"Well, of course, I'm sorry for poor old Jules' troubles, but I hate to think of you having to..."

"Now get on with the story," said Sally.


Ginger Kemp exhibited some of the symptoms of a young bridegroom called upon at a wedding-breakfast to respond to the toast. He moved his feet restlessly and twisted his fingers.

"I hate talking about myself, you know," he said.

"So I supposed," said Sally. "That's why I gave you my autobiography first, to give you no chance of backing out. Don't be such a shrinking violet. We're all shipwrecked mariners here. I am intensely interested in your narrative. And, even if I wasn't, I'd much rather listen to it than to Jules' snoring."

"He is snoring a bit, what? Does it annoy you? Shall I stir him?"

"You seem to have an extraordinary brutal streak in your nature," said Sally. "You appear to think of nothing else but schemes for harassing poor Jules. Leave him alone for a second, and start telling me about yourself."

"Where shall I start?"

"Well, not with your childhood, I think. We'll skip that."

"Well..." Ginger Kemp knitted his brow, searching for a dramatic opening. "Well, I'm more or less what you might call an orphan, like you. I mean to say, both my people are dead and all that sort of thing."

"Thanks for explaining. That has made it quite clear."

"I can't remember my mother. My father died when I was in my last year at Cambridge. I'd been having a most awfully good time at the 'varsity,'" said Ginger, warming to his theme. "Not thick, you know, but good. I'd got my rugger and boxing blues and I'd just been picked for scrum-half for England against the North in the first trial match, and between ourselves it really did look as if I was more or less of a snip for my international."

Sally gazed at him wide eyed.

"Is that good or bad?" she asked.


"Are you reciting a catalogue of your crimes, or do you expect me to get up and cheer? What is a rugger blue, to start with?"

"Well, it's... it's a rugger blue, you know."

"Oh, I see," said Sally. "You mean a rugger blue."

"I mean to say, I played rugger—footer—that's to say, football—Rugby football—for Cambridge, against Oxford. I was scrum-half."

"And what is a scrum-half?" asked Sally, patiently. "Yes, I know you're going to say it's a scrum-half, but can't you make it easier?"

"The scrum-half," said Ginger, "is the half who works the scrum. He slings the pill out to the fly-half, who starts the three-quarters going. I don't know if you understand?"

"I don't."

"It's dashed hard to explain," said Ginger Kemp, unhappily. "I mean, I don't think I've ever met anyone before who didn't know what a scrum-half was."

"Well, I can see that it has something to do with football, so we'll leave it at that. I suppose it's something like our quarter-back. And what's an international?"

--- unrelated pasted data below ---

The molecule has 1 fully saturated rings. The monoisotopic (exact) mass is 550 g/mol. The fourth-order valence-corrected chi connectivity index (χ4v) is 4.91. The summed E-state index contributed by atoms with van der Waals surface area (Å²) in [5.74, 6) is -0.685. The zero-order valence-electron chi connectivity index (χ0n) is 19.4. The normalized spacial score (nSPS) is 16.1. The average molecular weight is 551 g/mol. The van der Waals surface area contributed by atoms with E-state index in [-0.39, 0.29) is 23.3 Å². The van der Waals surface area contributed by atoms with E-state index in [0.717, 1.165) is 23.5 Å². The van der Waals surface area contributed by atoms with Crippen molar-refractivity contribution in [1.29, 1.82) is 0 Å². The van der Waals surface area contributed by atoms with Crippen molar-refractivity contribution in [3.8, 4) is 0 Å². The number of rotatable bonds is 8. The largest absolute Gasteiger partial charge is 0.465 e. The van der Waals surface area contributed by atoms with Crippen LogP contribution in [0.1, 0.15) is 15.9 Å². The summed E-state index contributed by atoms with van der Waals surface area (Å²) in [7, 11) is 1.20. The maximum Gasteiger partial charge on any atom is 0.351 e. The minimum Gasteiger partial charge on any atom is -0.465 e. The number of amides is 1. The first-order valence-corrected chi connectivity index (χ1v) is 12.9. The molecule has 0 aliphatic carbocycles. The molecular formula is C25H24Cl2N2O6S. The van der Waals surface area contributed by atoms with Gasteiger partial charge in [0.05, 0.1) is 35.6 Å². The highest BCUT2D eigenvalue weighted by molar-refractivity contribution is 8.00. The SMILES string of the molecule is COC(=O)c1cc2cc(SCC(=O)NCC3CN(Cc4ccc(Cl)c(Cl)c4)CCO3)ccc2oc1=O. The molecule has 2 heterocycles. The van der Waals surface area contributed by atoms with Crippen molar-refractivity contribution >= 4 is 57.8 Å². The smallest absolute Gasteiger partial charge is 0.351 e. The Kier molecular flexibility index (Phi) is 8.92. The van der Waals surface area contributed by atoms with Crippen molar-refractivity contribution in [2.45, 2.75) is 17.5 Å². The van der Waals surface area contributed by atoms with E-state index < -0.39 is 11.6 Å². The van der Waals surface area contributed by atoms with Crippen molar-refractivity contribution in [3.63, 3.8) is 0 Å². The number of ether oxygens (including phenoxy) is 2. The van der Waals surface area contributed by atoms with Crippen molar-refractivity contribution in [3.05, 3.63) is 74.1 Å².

"It's called getting your international when you play for England, you know. England plays Wales, France, Ireland, and Scotland. If it hadn't been for the smash, I think I should have played for England against Wales."

"I see at last. What you're trying to tell me is that you were very good at football."

Ginger Kemp blushed warmly.

"Oh, I don't say that. England was pretty short of scrum-halves that year."

"What a horrible thing to happen to a country! Still, you were likely to be picked on the All-England team when the smash came? What was the smash?"

"Well, it turned out that the poor old pater hadn't left a penny. I never understood the process exactly, but I'd always supposed that we were pretty well off; and then it turned out that I hadn't anything at all. I'm bound to say it was a bit of a jar. I had to come down from Cambridge and go to work in my uncle's office. Of course, I made an absolute hash of it."

"Why, of course?"

"Well, I'm not a very clever sort of chap, you see. I somehow didn't seem able to grasp the workings. After about a year, my uncle, getting a bit fed-up, hoofed me out and got me a mastership at a school, and I made a hash of that. He got me one or two other jobs, and I made a hash of those."

"You certainly do seem to be one of our most prominent young hashers!" gasped Sally.

"I am," said Ginger, modestly.

There was a silence.

"And what about Scrymgeour?" Sally asked.

"That was the last of the jobs," said Ginger. "Scrymgeour is a pompous old ass who thinks he's going to be Prime Minister some day. He's a big bug at the Bar and has just got into Parliament. My cousin used to devil for him. That's how I got mixed up with the blighter."

"Your cousin used...? I wish you would talk English."

"That was my cousin who was with me on the beach this morning."

"And what did you say he used to do for Mr. Scrymgeour?"

"Oh, it's called devilling. My cousin's at the Bar, too—one of our rising nibs, as a matter of fact..."

"I thought he was a lawyer of some kind."

"He's got a long way beyond it now, but when he started he used to devil for Scrymgeour—assist him, don't you know. His name's Carmyle, you know. Perhaps you've heard of him? He's rather a prominent johnny in his way. Bruce Carmyle, you know."